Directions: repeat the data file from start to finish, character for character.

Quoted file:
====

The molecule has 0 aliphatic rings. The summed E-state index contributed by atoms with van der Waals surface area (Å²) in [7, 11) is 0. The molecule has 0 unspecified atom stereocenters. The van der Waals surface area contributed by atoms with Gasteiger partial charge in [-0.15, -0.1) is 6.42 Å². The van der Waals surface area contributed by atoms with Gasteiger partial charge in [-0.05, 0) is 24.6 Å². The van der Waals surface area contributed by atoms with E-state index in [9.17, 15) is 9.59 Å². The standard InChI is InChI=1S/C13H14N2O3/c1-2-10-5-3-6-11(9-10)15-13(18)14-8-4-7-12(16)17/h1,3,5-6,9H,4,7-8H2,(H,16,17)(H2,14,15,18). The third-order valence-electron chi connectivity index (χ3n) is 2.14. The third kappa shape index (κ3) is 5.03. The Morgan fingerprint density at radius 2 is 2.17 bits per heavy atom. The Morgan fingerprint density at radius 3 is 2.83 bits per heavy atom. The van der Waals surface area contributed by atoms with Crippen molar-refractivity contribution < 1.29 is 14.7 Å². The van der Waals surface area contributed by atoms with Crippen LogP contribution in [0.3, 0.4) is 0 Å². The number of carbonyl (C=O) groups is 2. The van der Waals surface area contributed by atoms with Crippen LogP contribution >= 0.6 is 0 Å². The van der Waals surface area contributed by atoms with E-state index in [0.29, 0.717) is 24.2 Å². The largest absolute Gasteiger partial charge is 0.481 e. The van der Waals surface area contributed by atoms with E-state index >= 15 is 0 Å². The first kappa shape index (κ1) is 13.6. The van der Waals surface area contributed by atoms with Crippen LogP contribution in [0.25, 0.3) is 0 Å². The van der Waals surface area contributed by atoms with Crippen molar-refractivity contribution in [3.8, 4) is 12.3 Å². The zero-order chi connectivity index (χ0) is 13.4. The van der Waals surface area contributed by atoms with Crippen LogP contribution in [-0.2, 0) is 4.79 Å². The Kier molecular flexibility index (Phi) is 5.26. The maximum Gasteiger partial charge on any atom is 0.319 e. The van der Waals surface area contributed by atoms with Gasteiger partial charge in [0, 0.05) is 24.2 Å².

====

The molecule has 0 aliphatic rings. The summed E-state index contributed by atoms with van der Waals surface area (Å²) in [7, 11) is 0. The molecule has 0 unspecified atom stereocenters. The van der Waals surface area contributed by atoms with Gasteiger partial charge in [-0.15, -0.1) is 6.42 Å². The van der Waals surface area contributed by atoms with Gasteiger partial charge in [-0.05, 0) is 24.6 Å². The van der Waals surface area contributed by atoms with E-state index in [9.17, 15) is 9.59 Å². The standard InChI is InChI=1S/C13H14N2O3/c1-2-10-5-3-6-11(9-10)15-13(18)14-8-4-7-12(16)17/h1,3,5-6,9H,4,7-8H2,(H,16,17)(H2,14,15,18). The third-order valence-electron chi connectivity index (χ3n) is 2.14. The third kappa shape index (κ3) is 5.03. The Morgan fingerprint density at radius 2 is 2.17 bits per heavy atom. The Morgan fingerprint density at radius 3 is 2.83 bits per heavy atom. The van der Waals surface area contributed by atoms with Crippen molar-refractivity contribution < 1.29 is 14.7 Å². The van der Waals surface area contributed by atoms with Crippen LogP contribution in [0.3, 0.4) is 0 Å². The number of carbonyl (C=O) groups is 2. The van der Waals surface area contributed by atoms with Crippen LogP contribution >= 0.6 is 0 Å². The van der Waals surface area contributed by atoms with E-state index in [0.29, 0.717) is 24.2 Å². The largest absolute Gasteiger partial charge is 0.481 e. The van der Waals surface area contributed by atoms with E-state index >= 15 is 0 Å². The first kappa shape index (κ1) is 13.6. The van der Waals surface area contributed by atoms with Crippen LogP contribution in [0.25, 0.3) is 0 Å². The van der Waals surface area contributed by atoms with Crippen molar-refractivity contribution in [3.8, 4) is 12.3 Å². The zero-order chi connectivity index (χ0) is 13.4. The van der Waals surface area contributed by atoms with Crippen LogP contribution in [-0.2, 0) is 4.79 Å². The Kier molecular flexibility index (Phi) is 5.26. The maximum Gasteiger partial charge on any atom is 0.319 e. The van der Waals surface area contributed by atoms with Gasteiger partial charge in [0, 0.05) is 24.2 Å².